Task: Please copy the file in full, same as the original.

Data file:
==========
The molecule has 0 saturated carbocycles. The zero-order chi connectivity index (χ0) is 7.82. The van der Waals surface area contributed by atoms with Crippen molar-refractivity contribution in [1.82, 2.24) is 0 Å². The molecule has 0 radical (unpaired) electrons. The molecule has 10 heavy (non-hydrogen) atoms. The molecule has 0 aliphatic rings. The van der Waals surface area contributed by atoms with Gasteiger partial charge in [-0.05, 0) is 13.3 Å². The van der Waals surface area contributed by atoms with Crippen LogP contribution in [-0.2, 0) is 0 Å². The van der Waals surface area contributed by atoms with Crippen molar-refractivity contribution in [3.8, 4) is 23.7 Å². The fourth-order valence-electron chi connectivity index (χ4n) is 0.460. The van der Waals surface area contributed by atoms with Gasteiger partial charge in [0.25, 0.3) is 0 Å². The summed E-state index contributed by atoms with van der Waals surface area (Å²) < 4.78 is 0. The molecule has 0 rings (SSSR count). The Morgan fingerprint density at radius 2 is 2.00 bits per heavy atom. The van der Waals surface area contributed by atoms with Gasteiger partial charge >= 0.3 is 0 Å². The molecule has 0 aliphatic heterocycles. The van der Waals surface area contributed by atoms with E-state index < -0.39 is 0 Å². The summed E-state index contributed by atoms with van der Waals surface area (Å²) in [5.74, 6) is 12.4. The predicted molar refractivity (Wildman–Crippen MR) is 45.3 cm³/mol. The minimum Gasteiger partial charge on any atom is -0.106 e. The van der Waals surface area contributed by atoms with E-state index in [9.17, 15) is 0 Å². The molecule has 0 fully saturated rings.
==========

The molecule has 0 saturated carbocycles. The zero-order chi connectivity index (χ0) is 7.82. The van der Waals surface area contributed by atoms with Crippen molar-refractivity contribution in [1.82, 2.24) is 0 Å². The molecule has 0 radical (unpaired) electrons. The molecule has 10 heavy (non-hydrogen) atoms. The molecule has 0 aliphatic rings. The van der Waals surface area contributed by atoms with Gasteiger partial charge in [-0.05, 0) is 13.3 Å². The van der Waals surface area contributed by atoms with Crippen LogP contribution in [-0.2, 0) is 0 Å². The van der Waals surface area contributed by atoms with Crippen molar-refractivity contribution in [3.8, 4) is 23.7 Å². The fourth-order valence-electron chi connectivity index (χ4n) is 0.460. The van der Waals surface area contributed by atoms with Gasteiger partial charge in [0.25, 0.3) is 0 Å². The summed E-state index contributed by atoms with van der Waals surface area (Å²) < 4.78 is 0. The molecule has 0 rings (SSSR count). The Morgan fingerprint density at radius 2 is 2.00 bits per heavy atom. The van der Waals surface area contributed by atoms with Gasteiger partial charge >= 0.3 is 0 Å². The molecule has 0 aliphatic heterocycles. The van der Waals surface area contributed by atoms with E-state index < -0.39 is 0 Å². The summed E-state index contributed by atoms with van der Waals surface area (Å²) in [5.74, 6) is 12.4. The predicted molar refractivity (Wildman–Crippen MR) is 45.3 cm³/mol. The minimum Gasteiger partial charge on any atom is -0.106 e. The van der Waals surface area contributed by atoms with E-state index in [9.17, 15) is 0 Å². The molecule has 0 fully saturated rings.